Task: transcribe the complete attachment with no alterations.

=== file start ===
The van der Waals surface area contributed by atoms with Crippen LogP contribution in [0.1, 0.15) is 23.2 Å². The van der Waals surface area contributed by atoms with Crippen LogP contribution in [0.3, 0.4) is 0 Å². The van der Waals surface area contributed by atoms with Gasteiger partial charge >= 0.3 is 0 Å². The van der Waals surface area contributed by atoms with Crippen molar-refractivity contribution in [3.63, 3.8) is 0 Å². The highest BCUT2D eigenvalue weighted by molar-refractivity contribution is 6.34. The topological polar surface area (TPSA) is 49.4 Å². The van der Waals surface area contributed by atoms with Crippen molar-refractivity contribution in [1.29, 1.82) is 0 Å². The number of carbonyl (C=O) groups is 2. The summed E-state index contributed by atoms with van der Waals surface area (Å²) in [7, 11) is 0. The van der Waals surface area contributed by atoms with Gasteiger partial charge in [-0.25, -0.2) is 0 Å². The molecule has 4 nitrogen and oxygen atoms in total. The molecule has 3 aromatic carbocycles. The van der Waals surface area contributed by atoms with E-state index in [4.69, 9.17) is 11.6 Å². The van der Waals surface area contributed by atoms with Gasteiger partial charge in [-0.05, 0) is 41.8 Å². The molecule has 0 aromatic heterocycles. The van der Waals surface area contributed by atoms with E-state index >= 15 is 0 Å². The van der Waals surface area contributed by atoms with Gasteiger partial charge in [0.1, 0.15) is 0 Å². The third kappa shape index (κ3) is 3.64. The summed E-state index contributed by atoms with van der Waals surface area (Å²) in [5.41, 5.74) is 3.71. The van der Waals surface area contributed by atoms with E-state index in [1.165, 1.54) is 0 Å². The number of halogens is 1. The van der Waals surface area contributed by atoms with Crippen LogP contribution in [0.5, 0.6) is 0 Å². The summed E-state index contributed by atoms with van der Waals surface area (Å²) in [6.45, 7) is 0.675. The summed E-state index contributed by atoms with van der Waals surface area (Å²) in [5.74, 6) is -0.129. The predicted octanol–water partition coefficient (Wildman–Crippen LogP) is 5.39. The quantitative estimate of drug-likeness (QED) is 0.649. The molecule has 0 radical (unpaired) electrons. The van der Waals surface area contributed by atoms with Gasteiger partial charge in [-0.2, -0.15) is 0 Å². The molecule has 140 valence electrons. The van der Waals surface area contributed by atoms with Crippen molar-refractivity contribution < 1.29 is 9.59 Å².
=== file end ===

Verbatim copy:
The van der Waals surface area contributed by atoms with Crippen LogP contribution in [0.1, 0.15) is 23.2 Å². The van der Waals surface area contributed by atoms with Crippen LogP contribution in [0.3, 0.4) is 0 Å². The van der Waals surface area contributed by atoms with Gasteiger partial charge >= 0.3 is 0 Å². The van der Waals surface area contributed by atoms with Crippen molar-refractivity contribution in [3.63, 3.8) is 0 Å². The highest BCUT2D eigenvalue weighted by molar-refractivity contribution is 6.34. The topological polar surface area (TPSA) is 49.4 Å². The van der Waals surface area contributed by atoms with Crippen molar-refractivity contribution in [1.29, 1.82) is 0 Å². The number of carbonyl (C=O) groups is 2. The summed E-state index contributed by atoms with van der Waals surface area (Å²) in [7, 11) is 0. The van der Waals surface area contributed by atoms with Gasteiger partial charge in [-0.25, -0.2) is 0 Å². The molecule has 4 nitrogen and oxygen atoms in total. The molecule has 3 aromatic carbocycles. The van der Waals surface area contributed by atoms with E-state index in [4.69, 9.17) is 11.6 Å². The van der Waals surface area contributed by atoms with Gasteiger partial charge in [-0.05, 0) is 41.8 Å². The molecule has 0 aromatic heterocycles. The van der Waals surface area contributed by atoms with E-state index >= 15 is 0 Å². The van der Waals surface area contributed by atoms with Gasteiger partial charge in [0.1, 0.15) is 0 Å². The third kappa shape index (κ3) is 3.64. The summed E-state index contributed by atoms with van der Waals surface area (Å²) in [5.41, 5.74) is 3.71. The van der Waals surface area contributed by atoms with E-state index in [1.165, 1.54) is 0 Å². The number of halogens is 1. The van der Waals surface area contributed by atoms with Crippen LogP contribution in [0.5, 0.6) is 0 Å². The summed E-state index contributed by atoms with van der Waals surface area (Å²) in [6.45, 7) is 0.675. The summed E-state index contributed by atoms with van der Waals surface area (Å²) in [5.74, 6) is -0.129. The predicted octanol–water partition coefficient (Wildman–Crippen LogP) is 5.39. The quantitative estimate of drug-likeness (QED) is 0.649. The molecule has 0 radical (unpaired) electrons. The van der Waals surface area contributed by atoms with Gasteiger partial charge in [-0.2, -0.15) is 0 Å². The molecule has 140 valence electrons. The van der Waals surface area contributed by atoms with Crippen molar-refractivity contribution < 1.29 is 9.59 Å².